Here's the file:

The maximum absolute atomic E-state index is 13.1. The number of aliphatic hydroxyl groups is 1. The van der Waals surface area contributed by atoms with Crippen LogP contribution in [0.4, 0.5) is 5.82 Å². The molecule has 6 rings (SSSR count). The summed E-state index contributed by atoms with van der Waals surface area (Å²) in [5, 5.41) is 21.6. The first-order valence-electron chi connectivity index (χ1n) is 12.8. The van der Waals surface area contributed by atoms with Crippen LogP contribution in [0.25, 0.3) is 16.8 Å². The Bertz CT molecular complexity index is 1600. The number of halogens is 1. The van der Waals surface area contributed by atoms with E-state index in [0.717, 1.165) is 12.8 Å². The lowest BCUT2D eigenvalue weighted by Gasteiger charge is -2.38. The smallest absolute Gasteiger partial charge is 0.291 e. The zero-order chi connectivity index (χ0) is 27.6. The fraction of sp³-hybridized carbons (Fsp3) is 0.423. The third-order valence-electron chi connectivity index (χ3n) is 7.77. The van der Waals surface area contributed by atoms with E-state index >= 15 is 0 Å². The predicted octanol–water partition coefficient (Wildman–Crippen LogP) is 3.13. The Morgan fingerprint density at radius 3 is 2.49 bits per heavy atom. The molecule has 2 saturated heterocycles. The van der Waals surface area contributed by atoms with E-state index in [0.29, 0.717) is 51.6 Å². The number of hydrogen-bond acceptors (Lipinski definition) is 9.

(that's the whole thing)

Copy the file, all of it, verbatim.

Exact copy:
The maximum absolute atomic E-state index is 13.1. The number of aliphatic hydroxyl groups is 1. The van der Waals surface area contributed by atoms with Crippen LogP contribution in [0.4, 0.5) is 5.82 Å². The molecule has 6 rings (SSSR count). The summed E-state index contributed by atoms with van der Waals surface area (Å²) in [5, 5.41) is 21.6. The first-order valence-electron chi connectivity index (χ1n) is 12.8. The van der Waals surface area contributed by atoms with Crippen LogP contribution in [0.25, 0.3) is 16.8 Å². The Bertz CT molecular complexity index is 1600. The number of halogens is 1. The van der Waals surface area contributed by atoms with E-state index in [0.717, 1.165) is 12.8 Å². The lowest BCUT2D eigenvalue weighted by Gasteiger charge is -2.38. The smallest absolute Gasteiger partial charge is 0.291 e. The zero-order chi connectivity index (χ0) is 27.6. The fraction of sp³-hybridized carbons (Fsp3) is 0.423. The third-order valence-electron chi connectivity index (χ3n) is 7.77. The van der Waals surface area contributed by atoms with E-state index >= 15 is 0 Å². The predicted octanol–water partition coefficient (Wildman–Crippen LogP) is 3.13. The Morgan fingerprint density at radius 3 is 2.49 bits per heavy atom. The molecule has 2 saturated heterocycles. The van der Waals surface area contributed by atoms with E-state index in [0.29, 0.717) is 51.6 Å². The number of hydrogen-bond acceptors (Lipinski definition) is 9.